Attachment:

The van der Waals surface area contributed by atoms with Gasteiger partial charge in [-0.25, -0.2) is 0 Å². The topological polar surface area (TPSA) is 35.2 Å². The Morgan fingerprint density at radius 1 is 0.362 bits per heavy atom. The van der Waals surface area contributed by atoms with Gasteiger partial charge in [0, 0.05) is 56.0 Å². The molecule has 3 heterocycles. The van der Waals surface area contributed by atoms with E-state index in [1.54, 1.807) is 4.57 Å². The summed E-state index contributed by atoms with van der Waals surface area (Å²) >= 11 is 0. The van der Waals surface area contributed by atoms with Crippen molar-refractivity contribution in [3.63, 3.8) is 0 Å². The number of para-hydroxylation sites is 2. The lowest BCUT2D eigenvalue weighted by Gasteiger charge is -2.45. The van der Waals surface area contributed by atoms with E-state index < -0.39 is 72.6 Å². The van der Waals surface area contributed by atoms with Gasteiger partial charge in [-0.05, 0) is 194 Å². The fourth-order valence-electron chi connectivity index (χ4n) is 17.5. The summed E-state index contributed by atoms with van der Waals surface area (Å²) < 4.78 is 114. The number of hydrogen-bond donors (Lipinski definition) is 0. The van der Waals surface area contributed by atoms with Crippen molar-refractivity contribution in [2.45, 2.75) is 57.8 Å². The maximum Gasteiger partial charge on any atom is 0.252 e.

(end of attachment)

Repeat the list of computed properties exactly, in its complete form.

The van der Waals surface area contributed by atoms with Gasteiger partial charge in [-0.25, -0.2) is 0 Å². The topological polar surface area (TPSA) is 35.2 Å². The Morgan fingerprint density at radius 1 is 0.362 bits per heavy atom. The van der Waals surface area contributed by atoms with Gasteiger partial charge in [0, 0.05) is 56.0 Å². The molecule has 3 heterocycles. The van der Waals surface area contributed by atoms with E-state index in [1.54, 1.807) is 4.57 Å². The summed E-state index contributed by atoms with van der Waals surface area (Å²) >= 11 is 0. The van der Waals surface area contributed by atoms with Crippen molar-refractivity contribution in [3.63, 3.8) is 0 Å². The number of para-hydroxylation sites is 2. The lowest BCUT2D eigenvalue weighted by Gasteiger charge is -2.45. The van der Waals surface area contributed by atoms with E-state index < -0.39 is 72.6 Å². The van der Waals surface area contributed by atoms with Gasteiger partial charge in [-0.05, 0) is 194 Å². The fourth-order valence-electron chi connectivity index (χ4n) is 17.5. The summed E-state index contributed by atoms with van der Waals surface area (Å²) < 4.78 is 114. The number of hydrogen-bond donors (Lipinski definition) is 0. The van der Waals surface area contributed by atoms with Crippen molar-refractivity contribution in [2.45, 2.75) is 57.8 Å². The maximum Gasteiger partial charge on any atom is 0.252 e.